President Biden has announced that he wants half of all new vehicles sold by 2030 to run on electric power, and he framed battery technology as a key to competing with China and fighting climate change. His plans call for investing in construction of a nationwide network of charging stations, incentives for consumers to buy electric vehicles (EVs) and subsidies for automakers and suppliers to retool to make them. So, will electric cars replace gas cars anytime soon?
Biden’s announcement comes at a time when technological advancements are increasing the range and variety of EVs while auto giants are investing billions to capture the emerging market.
Add in a large dose of media buzz and it starts to feel like gas- and diesel-powered cars will soon be electric-vehicle roadkill.
But read past the headlines and that outcome appears less probable.
Yes, electric cars are growing in numbers. However, for several reasons, gas- and diesel-powered vehicles will likely remain dominant for years to come and in the mix for a long time after that.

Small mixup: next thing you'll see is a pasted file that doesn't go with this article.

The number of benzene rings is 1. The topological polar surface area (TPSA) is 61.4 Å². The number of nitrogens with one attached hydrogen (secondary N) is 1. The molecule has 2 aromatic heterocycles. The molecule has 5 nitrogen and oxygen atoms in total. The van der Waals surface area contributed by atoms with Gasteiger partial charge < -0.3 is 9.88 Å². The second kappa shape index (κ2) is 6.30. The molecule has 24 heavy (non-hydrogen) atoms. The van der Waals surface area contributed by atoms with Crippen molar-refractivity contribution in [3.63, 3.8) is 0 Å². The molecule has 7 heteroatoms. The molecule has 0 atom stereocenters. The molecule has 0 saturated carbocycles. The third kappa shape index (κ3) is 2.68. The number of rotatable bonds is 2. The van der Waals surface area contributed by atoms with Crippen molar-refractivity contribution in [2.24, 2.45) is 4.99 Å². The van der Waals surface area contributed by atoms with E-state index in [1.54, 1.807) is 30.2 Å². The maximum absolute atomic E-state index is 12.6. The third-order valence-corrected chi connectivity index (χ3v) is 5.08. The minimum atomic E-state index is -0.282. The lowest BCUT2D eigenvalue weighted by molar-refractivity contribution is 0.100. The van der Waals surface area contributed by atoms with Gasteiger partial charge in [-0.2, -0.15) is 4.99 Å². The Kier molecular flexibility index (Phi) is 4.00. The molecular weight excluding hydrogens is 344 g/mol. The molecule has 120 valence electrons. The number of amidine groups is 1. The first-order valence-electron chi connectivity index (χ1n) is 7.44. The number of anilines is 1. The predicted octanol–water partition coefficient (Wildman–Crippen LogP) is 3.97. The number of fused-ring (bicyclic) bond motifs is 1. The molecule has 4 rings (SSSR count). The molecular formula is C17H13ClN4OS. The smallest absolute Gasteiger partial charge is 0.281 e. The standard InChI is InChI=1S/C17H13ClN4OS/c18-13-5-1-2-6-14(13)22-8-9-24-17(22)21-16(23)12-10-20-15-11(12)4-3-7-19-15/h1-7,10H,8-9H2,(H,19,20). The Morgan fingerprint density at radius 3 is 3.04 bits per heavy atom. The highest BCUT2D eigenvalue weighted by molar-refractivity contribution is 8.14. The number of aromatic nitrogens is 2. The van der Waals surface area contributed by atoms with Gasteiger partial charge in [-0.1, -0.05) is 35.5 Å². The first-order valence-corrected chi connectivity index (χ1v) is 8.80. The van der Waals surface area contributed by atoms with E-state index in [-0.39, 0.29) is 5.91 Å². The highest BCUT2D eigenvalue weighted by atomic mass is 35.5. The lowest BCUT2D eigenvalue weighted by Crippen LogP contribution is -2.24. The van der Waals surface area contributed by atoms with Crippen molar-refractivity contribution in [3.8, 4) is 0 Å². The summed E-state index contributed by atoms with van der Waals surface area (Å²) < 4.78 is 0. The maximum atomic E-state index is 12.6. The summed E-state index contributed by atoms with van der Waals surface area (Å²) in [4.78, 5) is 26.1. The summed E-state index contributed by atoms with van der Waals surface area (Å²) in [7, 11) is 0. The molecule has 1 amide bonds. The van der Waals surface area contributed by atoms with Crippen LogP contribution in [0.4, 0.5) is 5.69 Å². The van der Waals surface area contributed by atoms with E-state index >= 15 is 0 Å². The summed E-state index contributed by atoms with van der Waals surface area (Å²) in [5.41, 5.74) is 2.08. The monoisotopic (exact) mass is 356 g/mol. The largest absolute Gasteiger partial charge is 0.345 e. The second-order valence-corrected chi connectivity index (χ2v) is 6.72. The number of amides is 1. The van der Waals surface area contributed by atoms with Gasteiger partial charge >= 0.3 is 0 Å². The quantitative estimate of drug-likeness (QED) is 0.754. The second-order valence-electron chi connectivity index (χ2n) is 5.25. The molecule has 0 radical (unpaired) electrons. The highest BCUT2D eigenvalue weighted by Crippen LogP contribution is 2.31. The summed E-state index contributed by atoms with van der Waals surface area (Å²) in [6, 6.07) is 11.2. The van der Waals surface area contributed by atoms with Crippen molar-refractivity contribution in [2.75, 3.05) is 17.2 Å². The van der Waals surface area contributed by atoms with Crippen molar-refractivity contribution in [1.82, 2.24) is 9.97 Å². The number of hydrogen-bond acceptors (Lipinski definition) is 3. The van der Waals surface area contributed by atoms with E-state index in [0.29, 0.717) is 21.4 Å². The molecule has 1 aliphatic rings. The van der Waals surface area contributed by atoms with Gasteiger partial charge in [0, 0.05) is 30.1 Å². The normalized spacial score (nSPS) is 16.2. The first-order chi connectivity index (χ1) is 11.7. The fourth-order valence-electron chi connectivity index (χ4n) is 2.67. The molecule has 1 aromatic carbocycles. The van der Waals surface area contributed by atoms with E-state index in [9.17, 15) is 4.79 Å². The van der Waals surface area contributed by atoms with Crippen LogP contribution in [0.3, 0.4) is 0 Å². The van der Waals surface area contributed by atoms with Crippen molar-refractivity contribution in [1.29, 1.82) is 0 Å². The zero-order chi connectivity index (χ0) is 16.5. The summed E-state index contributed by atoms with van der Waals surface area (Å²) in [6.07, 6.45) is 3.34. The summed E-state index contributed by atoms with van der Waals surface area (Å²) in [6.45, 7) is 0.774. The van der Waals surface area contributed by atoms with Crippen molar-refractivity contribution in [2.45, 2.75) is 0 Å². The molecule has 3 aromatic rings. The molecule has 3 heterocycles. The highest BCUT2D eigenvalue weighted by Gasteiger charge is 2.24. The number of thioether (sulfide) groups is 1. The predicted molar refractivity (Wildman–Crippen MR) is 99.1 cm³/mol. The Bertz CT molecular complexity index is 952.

Let’s look at some numbers that help answer the question: Will electric cars replace gas cars?
Pushing Electric Cars
Government regulations around the globe are demanding big investment in electric vehicles, including in China, Europe and California. U.S. Corporate Average Fuel Economy (CAFE) requirements, for example, are set to a 41-mpg target for 2021 with a tailpipe-emissions limit of 163 g/mi (CO2 g/mi) through 2025.
The Biden administration intends to tighten fuel-efficiency standards further. For automakers, adding hybrid electric vehicles (HEVs) and EVs to their lineups helps them reach those average fuel-economy thresholds.
Consumers are being incentivized, too. Forty-five states offer EV incentives as of November 2020 and car buyers receive $2,500 to $7,500 in federal tax credit for purchasing an EV or HEV.
The Biden administration’s electrification goals are generally in line with what the major automakers are already planning. Virtually all of them have endorsed the plan, saying producing 40% to 50% electric vehicles is possible if there are enough charging stations for millions of cars.
GM* has been spending billions to electrify its cars and trucks and announced it will stop selling gasoline-powered vehicles by 2035.
However, almost in the same breath, GM announced its biggest, most powerful V8 engine ever, the ZZ632,* rated at 1,004 hp – hardly the moves of a company that plans to stop selling internal-combustion engines soon.